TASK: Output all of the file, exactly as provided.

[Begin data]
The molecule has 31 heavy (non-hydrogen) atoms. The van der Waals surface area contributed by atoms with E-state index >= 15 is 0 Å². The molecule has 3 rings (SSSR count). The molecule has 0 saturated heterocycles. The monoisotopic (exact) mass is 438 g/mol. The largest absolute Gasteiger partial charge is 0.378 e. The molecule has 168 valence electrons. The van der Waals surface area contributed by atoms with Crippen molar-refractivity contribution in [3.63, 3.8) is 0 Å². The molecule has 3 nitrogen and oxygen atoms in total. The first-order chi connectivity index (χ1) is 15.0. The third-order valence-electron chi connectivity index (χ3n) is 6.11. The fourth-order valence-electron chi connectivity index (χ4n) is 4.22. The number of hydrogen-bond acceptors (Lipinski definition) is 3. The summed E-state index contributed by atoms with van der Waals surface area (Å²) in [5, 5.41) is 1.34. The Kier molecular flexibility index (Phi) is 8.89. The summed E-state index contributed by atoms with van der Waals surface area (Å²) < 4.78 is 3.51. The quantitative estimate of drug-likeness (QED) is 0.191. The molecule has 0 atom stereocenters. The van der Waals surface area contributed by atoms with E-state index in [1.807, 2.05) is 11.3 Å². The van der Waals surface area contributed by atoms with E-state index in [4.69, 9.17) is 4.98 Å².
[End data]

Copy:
The molecule has 31 heavy (non-hydrogen) atoms. The van der Waals surface area contributed by atoms with E-state index >= 15 is 0 Å². The molecule has 3 rings (SSSR count). The molecule has 0 saturated heterocycles. The monoisotopic (exact) mass is 438 g/mol. The largest absolute Gasteiger partial charge is 0.378 e. The molecule has 168 valence electrons. The van der Waals surface area contributed by atoms with Crippen molar-refractivity contribution in [3.63, 3.8) is 0 Å². The molecule has 3 nitrogen and oxygen atoms in total. The first-order chi connectivity index (χ1) is 15.0. The third-order valence-electron chi connectivity index (χ3n) is 6.11. The fourth-order valence-electron chi connectivity index (χ4n) is 4.22. The number of hydrogen-bond acceptors (Lipinski definition) is 3. The summed E-state index contributed by atoms with van der Waals surface area (Å²) in [5, 5.41) is 1.34. The Kier molecular flexibility index (Phi) is 8.89. The summed E-state index contributed by atoms with van der Waals surface area (Å²) < 4.78 is 3.51. The quantitative estimate of drug-likeness (QED) is 0.191. The molecule has 0 atom stereocenters. The van der Waals surface area contributed by atoms with E-state index in [1.807, 2.05) is 11.3 Å². The van der Waals surface area contributed by atoms with E-state index in [4.69, 9.17) is 4.98 Å².